This study examined isotope ratios of acid-soluble lead in boring cores taken from sediments in the Osaka City area. The sediments are more than 2,500 years old and contain only naturally occurring lead. The isotope ratios of the acid-soluble lead were similar to those obtained with a whole rock analysis, which indicated that the method of measuring acid-soluble lead instead of whole rock was simple and accurate enough to analyze isotope ratios of lead in sediments. The isotope ratios of lead from the boring cores had similar values and were independent of deposition age and environment during deposition. The average of the isotope ratios of lead from one boring core differed slightly from the average of those from another boring core. Isotope ratios of 207Pb/206Pb from the boring cores were between 0.83 and 0.85, and the isotope ratios of 208Pb/206Pb were between 2.06 and 2.13, which were the same as the isotope ratios of lead from ores and soils measured so far in Japan. The range was narrow compared to the range of isotope ratios of lead from various ores obtained around the world; 207Pb/206Pb from ores obtained around the world are between 0.7 and 1.1 and 208Pb/206Pb are between 1.8 and 2.5. Because Japan imports most of its lead, isotope ratios of anthropogenic lead in soils can differ from isotope ratios of lead occurring naturally in soils in Japan. Therefore, the isotope ratios of lead can be used to determine whether lead is anthropogenic or natural.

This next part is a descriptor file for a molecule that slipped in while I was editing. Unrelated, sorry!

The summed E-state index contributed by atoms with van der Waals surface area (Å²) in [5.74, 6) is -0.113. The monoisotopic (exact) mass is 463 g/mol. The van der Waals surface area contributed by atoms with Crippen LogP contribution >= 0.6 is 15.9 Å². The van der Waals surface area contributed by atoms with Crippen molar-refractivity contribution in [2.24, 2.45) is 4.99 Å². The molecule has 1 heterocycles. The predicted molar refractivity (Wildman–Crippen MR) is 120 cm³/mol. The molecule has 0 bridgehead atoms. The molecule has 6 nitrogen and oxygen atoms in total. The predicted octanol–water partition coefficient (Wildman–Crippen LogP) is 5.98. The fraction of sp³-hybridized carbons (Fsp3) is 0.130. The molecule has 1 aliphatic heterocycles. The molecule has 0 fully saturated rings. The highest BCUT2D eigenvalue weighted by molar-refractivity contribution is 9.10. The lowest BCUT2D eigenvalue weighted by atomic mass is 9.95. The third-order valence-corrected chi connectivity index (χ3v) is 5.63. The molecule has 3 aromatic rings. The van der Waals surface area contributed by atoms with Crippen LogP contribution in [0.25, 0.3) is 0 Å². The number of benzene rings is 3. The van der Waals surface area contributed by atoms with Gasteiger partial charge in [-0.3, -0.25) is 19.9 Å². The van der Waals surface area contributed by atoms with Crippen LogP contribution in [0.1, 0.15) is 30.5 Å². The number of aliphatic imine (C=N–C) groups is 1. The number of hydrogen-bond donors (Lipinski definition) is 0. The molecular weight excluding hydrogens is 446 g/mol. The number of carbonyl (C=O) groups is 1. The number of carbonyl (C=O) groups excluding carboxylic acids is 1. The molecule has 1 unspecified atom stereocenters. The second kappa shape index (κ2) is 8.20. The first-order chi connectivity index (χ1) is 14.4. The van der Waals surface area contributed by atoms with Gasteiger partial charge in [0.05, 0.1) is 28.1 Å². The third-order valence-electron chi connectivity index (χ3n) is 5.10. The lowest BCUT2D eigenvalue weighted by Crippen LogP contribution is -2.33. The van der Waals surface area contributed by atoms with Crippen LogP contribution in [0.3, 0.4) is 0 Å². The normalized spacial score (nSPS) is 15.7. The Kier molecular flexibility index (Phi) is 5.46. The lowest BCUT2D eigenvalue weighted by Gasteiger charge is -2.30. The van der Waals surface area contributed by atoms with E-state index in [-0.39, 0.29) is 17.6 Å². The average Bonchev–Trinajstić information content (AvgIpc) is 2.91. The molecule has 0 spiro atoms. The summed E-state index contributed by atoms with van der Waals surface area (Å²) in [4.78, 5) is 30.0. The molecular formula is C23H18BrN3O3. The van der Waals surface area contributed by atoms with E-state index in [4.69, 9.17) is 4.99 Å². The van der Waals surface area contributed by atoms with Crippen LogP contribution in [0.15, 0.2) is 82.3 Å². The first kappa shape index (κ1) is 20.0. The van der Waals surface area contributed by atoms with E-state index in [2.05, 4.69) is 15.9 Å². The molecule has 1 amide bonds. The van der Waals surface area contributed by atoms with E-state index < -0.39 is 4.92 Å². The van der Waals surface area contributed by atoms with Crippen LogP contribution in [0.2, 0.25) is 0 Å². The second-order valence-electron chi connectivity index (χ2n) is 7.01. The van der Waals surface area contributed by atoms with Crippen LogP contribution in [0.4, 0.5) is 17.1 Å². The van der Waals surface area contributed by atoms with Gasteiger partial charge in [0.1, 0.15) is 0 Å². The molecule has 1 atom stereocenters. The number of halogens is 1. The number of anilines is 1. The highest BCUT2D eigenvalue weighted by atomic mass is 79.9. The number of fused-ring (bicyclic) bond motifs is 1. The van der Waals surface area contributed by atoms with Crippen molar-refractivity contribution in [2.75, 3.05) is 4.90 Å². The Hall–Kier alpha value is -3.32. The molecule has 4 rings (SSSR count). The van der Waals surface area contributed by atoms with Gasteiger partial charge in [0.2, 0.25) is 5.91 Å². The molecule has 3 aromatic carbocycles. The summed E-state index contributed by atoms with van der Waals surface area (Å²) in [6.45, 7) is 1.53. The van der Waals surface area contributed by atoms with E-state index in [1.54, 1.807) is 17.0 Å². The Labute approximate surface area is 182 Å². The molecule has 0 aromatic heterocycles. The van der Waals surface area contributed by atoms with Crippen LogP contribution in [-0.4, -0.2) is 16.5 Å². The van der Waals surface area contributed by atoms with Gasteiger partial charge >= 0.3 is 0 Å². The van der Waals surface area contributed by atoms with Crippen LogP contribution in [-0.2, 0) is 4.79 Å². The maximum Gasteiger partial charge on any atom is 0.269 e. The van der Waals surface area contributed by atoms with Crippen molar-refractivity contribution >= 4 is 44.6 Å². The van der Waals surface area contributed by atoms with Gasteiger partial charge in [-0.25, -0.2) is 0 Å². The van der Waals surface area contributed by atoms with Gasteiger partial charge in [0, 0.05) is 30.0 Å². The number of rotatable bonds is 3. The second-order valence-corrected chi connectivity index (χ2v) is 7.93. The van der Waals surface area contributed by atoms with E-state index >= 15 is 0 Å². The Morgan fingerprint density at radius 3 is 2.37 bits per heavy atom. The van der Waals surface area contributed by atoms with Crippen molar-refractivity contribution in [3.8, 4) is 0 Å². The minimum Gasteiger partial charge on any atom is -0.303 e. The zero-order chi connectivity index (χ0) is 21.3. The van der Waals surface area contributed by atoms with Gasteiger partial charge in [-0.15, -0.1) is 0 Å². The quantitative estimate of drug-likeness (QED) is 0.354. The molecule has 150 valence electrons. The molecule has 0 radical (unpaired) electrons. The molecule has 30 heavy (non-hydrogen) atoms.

This study investigated the spatial distribution of heavy rainfall that enhanced the occurrence of potential landslide hazards throughout Japan during the period 2001-2008, using the Soil Water Index (SWI). We calculated SWI using a tank model, with Radar/Raingauge-Analyzed Precipitation for the period 1991-2008 as input data provided by the Japan Meteorological Agency. The SWI can represent and elucidate the conceptual soil water contents during a rainfall-event associated with the shallow landslide initiation. Comparing the SWI of the present rainfall event with the upper level record of SWI during the past decade, we can evaluate the occurrence of potential landslide hazards at a location during rainfall. For this research, by comparing the SWI for the past decade, we defined the top 3 heavy rainfall events that raised the SWI, enhancing the occurrence of potential landslide hazards. We then calculated the frequency of such rainfall events. The results showed regional differences of heavy rainfall frequency that raised the SWI during the last 8 years. The high-frequency regions were eastern Hokkaido, central Tohoku District, the Oga Peninsula, the Izu Peninsula, Shikoku Island, southeastern Kyushu Island, Amami-Oshima Island, and others. In these high-frequency regions, the maximum hourly rainfall event that raised the SWI became larger. On the other hand, the low-frequency regions were western Hokkaido, eastern Kanto District, central Kinki District, Setouchi District of Hiroshima Prefecture, northwestern Kyushu Island, and others. In these low-frequency regions, the maximum hourly rainfall event that raised the frequency became progressively smaller. Therefore, we conclude that these regional differences are brought about by interannual variation of the maximum hourly precipitation, which enhanced the potential landslides to occur. Moreover, the heavy rainfall frequency increased in eastern Hokkaido, the Shimokita Peninsula, the Oga Peninsula, and central Tohoku District. In contrast, heavy rainfall decreased at parts of the Kii Peninsula, and part of northeastern Kyushu Island. The results suggest that the frequency of heavy rainfall events has changed during the last 8 years in some regions.